Question: Looking for ways to download ChIP-seq datasets programmatically in a pipeline
1
gravatar for rioualen
3.2 years ago by
rioualen330
France
rioualen330 wrote:

Hello,

I am developing customized pipelines for ChIP-seq analysis using Snakemake. I want share it, so I created model workflows that people can execute immediatly after downloading the code. It handles file conversion, mapping, peak-calling... And uses public data from GEO database. However it requires people to download these data themselves. I would like to include an automatic download of the data (sra or fastq files), ideally by using GSM/GSE or SRR identifiers.

So far I've found several ways:

* SRA toolkit's fastq-dump function.

fastq-dump --outdir <outdir> <srr_ids>

However this way is insanely slow (as stated here).

* SRAdb R package

getSRAfile( in_acc = "<srr_ids>", sra_con = sra_con, destDir = <dir>, fileType = 'sra' )

This requires using this command first:

geometadbfile <- getSRAdbFile(destdir = <dir>, destfile = "SRAmetadb.sqlite.gz")

which downloads locally an sqlite file of 16Go. Could be fine if I were to use it locally, but I don't want users of my pipeline to be forced to do so...

* Biopython's Bio.Geo module

Not sure how this one works... http://biopython.org/DIST/docs/tutorial/Tutorial.html#htoc123

The object Entrez.esearch doesn't help me finding out the ftp URL or so.


I think there should be a way to download data in a more simple way?

Any idea will be greatly appreciated!

chip-seq next-gen geo • 1.4k views
ADD COMMENTlink modified 3.2 years ago by matted7.0k • written 3.2 years ago by rioualen330

This is not related to the main question, since my experience is limited and wouldn't be very useful. But I am interested in testing these pipelines of yours if they are publicly available!

ADD REPLYlink written 3.2 years ago by Sam70

Hi, thanks for your interest. My code is available on GitHub. Please note that it's under development, and there's still a lot to do! I'm also developing a virtual machine, in order to simplify the distribution.

ADD REPLYlink written 3.2 years ago by rioualen330

I sympathise with your frustration. Getting data and metadata from GEO programmatically doesn't seem to be straightforward.

ADD REPLYlink written 3.2 years ago by dariober9.9k
2

Just to be clear, GEO and SRA are two totally separate databases and GEO does not host sequencing data at all.

ADD REPLYlink written 3.2 years ago by Sean Davis25k

True; the main use of GEO would be finding common experimental data sets (would have to use elink to grab the SRA information).  

ADD REPLYlink written 3.2 years ago by Chris Fields2.1k
2
gravatar for rioualen
3.2 years ago by
rioualen330
France
rioualen330 wrote:

I just found out here that I can download the sra files with SRA toolkit, using the prefetch command:

prefetch <SRR ID>

It's quite fast, the only issue is that it seems there is no output directory option. It's worth mentioning that the data is automatically downloaded to /home/<USER>/ncbi/public/sra/<SRR ID>.sra (not mentioned in the doc!)

I can then run fastq-dump to get fastq files:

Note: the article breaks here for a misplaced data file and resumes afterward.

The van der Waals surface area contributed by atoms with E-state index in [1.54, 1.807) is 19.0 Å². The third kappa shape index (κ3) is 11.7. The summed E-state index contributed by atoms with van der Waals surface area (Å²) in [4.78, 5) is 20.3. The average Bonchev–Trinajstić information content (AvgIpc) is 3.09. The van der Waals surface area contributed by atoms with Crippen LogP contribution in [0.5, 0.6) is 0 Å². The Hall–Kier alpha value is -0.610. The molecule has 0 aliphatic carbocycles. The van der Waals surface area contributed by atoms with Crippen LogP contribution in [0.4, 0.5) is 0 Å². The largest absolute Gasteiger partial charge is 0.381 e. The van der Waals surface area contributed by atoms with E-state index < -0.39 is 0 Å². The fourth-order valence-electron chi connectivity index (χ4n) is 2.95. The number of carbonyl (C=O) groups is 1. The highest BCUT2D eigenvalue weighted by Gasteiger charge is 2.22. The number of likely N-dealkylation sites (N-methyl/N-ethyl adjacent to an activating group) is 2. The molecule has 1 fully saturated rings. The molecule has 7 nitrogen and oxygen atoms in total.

fastq-dump --outdir <output directory> /home/<USER>/ncbi/public/sra/<SRR ID>.sra

Surprisingly, it looks a lot faster than doing these 2 steps at once with fast-dump...

ADD COMMENTlink written 3.2 years ago by rioualen330

Never noticed that one!  Nice to know; wonder if one could use that with Aspera...

ADD REPLYlink written 3.2 years ago by Chris Fields2.1k
1
gravatar for Chris Fields
3.2 years ago by
Chris Fields2.1k
University of Illinois Urbana-Champaign
Chris Fields2.1k wrote:

I don't think you will find a fast way to generate FASTQ test data sets directly from SRA; you're fighting against both extracting the data from archiving, decompressing the data (I believe this happens on the client end, not at NCBI), and competing network bandwidth.  We used this method ourselves for a large RNA-Seq data retrieval and basically left the process running for a week or two to grab it all.  We did a few more and found we could speed things up a bit using the Aspera interface and running SRA tools on the downloaded .sra file locally, but never bothered to look into it further past that initial data set (e.g. 'it worked for us even though it sucked').

To give an idea on some prior art in the same area, there is this paper:

http://www.g3journal.org/content/4/2/209.long

They specifically mention using GEO for this for about 900 ChIP-Seq data sets. Might be worth contacting them to find out whether they ended up developing a pipeline for it.

ADD COMMENTlink written 3.2 years ago by Chris Fields2.1k
1
gravatar for matted
3.2 years ago by
matted7.0k
Boston, United States
matted7.0k wrote:

Last I checked, the EBI ENA has the data in fastq format and should (in theory) be a mirror of the NCBI SRA.

If you look at a given study there (for example this one), there's a "TEXT" link that will give you a tab-separated file where one column is full FTP download URLs (of the fastqs).

I haven't investigated as to whether there's an API or clean way to go about going through this, or if you'd just need to do it yourself in a hacky way.  But it might save you time if you get to avoid the slow fastq-dump step, and particularly if you're already in Europe (though you lose Aspera, which may or may not tip the balance).

ADD COMMENTlink written 3.2 years ago by matted7.0k

Thanks, this is very helpful! I don't know the ENA too much yet, I'll look it up.

ADD REPLYlink written 3.2 years ago by rioualen330
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